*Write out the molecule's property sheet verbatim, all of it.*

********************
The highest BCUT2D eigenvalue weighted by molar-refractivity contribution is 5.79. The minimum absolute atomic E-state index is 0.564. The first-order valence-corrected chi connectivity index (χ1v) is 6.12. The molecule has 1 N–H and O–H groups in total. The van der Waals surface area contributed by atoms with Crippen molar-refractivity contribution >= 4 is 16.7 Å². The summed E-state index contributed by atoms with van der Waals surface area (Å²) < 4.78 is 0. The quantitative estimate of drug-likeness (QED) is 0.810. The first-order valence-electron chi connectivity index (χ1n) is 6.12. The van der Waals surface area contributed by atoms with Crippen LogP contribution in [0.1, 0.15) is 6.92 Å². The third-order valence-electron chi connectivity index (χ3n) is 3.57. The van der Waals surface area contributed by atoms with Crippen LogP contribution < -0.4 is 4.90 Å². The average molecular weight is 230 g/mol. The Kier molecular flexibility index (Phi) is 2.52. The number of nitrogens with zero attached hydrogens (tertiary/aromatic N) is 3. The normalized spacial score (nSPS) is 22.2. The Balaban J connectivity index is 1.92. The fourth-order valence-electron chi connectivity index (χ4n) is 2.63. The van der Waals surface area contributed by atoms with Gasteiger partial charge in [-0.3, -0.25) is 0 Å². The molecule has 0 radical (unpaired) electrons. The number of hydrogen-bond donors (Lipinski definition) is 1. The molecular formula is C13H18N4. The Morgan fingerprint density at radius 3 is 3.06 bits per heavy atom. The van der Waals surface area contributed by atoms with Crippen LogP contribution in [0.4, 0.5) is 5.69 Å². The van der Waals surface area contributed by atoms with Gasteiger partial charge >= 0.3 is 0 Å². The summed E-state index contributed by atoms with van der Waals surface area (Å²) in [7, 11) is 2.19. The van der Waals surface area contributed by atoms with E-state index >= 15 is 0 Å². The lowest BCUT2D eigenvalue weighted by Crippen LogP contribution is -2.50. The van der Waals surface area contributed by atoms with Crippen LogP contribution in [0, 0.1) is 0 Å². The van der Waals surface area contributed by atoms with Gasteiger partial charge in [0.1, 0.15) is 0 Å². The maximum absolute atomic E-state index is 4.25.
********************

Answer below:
The highest BCUT2D eigenvalue weighted by molar-refractivity contribution is 5.79. The minimum absolute atomic E-state index is 0.564. The first-order valence-corrected chi connectivity index (χ1v) is 6.12. The molecule has 1 N–H and O–H groups in total. The van der Waals surface area contributed by atoms with Crippen molar-refractivity contribution >= 4 is 16.7 Å². The summed E-state index contributed by atoms with van der Waals surface area (Å²) < 4.78 is 0. The quantitative estimate of drug-likeness (QED) is 0.810. The first-order valence-electron chi connectivity index (χ1n) is 6.12. The van der Waals surface area contributed by atoms with Crippen LogP contribution in [0.1, 0.15) is 6.92 Å². The third-order valence-electron chi connectivity index (χ3n) is 3.57. The van der Waals surface area contributed by atoms with Crippen LogP contribution < -0.4 is 4.90 Å². The average molecular weight is 230 g/mol. The Kier molecular flexibility index (Phi) is 2.52. The number of nitrogens with zero attached hydrogens (tertiary/aromatic N) is 3. The normalized spacial score (nSPS) is 22.2. The Balaban J connectivity index is 1.92. The fourth-order valence-electron chi connectivity index (χ4n) is 2.63. The van der Waals surface area contributed by atoms with Gasteiger partial charge in [-0.3, -0.25) is 0 Å². The molecule has 0 radical (unpaired) electrons. The number of hydrogen-bond donors (Lipinski definition) is 1. The molecular formula is C13H18N4. The Morgan fingerprint density at radius 3 is 3.06 bits per heavy atom. The van der Waals surface area contributed by atoms with Crippen LogP contribution in [0.4, 0.5) is 5.69 Å². The van der Waals surface area contributed by atoms with Gasteiger partial charge >= 0.3 is 0 Å². The summed E-state index contributed by atoms with van der Waals surface area (Å²) in [7, 11) is 2.19. The van der Waals surface area contributed by atoms with E-state index >= 15 is 0 Å². The lowest BCUT2D eigenvalue weighted by Crippen LogP contribution is -2.50. The van der Waals surface area contributed by atoms with Crippen LogP contribution in [0, 0.1) is 0 Å². The van der Waals surface area contributed by atoms with Gasteiger partial charge in [0.1, 0.15) is 0 Å². The maximum absolute atomic E-state index is 4.25.